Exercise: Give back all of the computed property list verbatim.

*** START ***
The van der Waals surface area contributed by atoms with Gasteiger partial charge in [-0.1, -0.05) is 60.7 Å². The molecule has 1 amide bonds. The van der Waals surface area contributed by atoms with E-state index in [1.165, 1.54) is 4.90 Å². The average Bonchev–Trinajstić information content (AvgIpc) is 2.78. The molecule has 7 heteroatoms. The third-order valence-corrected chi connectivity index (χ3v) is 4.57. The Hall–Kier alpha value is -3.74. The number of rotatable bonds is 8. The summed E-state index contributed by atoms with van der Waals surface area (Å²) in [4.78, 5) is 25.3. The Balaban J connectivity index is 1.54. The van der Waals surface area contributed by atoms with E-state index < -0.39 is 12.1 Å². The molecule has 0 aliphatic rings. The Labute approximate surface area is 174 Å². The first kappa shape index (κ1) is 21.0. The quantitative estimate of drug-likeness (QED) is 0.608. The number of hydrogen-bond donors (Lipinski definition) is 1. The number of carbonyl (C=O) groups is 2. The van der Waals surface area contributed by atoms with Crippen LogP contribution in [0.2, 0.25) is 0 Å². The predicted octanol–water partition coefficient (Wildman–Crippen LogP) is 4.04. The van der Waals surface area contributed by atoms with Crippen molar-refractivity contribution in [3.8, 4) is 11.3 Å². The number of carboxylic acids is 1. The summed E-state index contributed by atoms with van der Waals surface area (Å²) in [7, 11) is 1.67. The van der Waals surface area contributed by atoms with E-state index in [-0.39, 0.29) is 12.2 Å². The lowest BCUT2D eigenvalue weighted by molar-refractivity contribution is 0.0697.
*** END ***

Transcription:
The van der Waals surface area contributed by atoms with Gasteiger partial charge in [-0.1, -0.05) is 60.7 Å². The molecule has 1 amide bonds. The van der Waals surface area contributed by atoms with E-state index in [1.165, 1.54) is 4.90 Å². The average Bonchev–Trinajstić information content (AvgIpc) is 2.78. The molecule has 7 heteroatoms. The third-order valence-corrected chi connectivity index (χ3v) is 4.57. The Hall–Kier alpha value is -3.74. The number of rotatable bonds is 8. The summed E-state index contributed by atoms with van der Waals surface area (Å²) in [4.78, 5) is 25.3. The Balaban J connectivity index is 1.54. The van der Waals surface area contributed by atoms with E-state index < -0.39 is 12.1 Å². The molecule has 0 aliphatic rings. The Labute approximate surface area is 174 Å². The first kappa shape index (κ1) is 21.0. The quantitative estimate of drug-likeness (QED) is 0.608. The number of hydrogen-bond donors (Lipinski definition) is 1. The number of carbonyl (C=O) groups is 2. The van der Waals surface area contributed by atoms with Crippen LogP contribution in [0.2, 0.25) is 0 Å². The predicted octanol–water partition coefficient (Wildman–Crippen LogP) is 4.04. The van der Waals surface area contributed by atoms with Crippen molar-refractivity contribution in [3.8, 4) is 11.3 Å². The number of carboxylic acids is 1. The summed E-state index contributed by atoms with van der Waals surface area (Å²) in [7, 11) is 1.67. The van der Waals surface area contributed by atoms with E-state index in [-0.39, 0.29) is 12.2 Å². The lowest BCUT2D eigenvalue weighted by molar-refractivity contribution is 0.0697.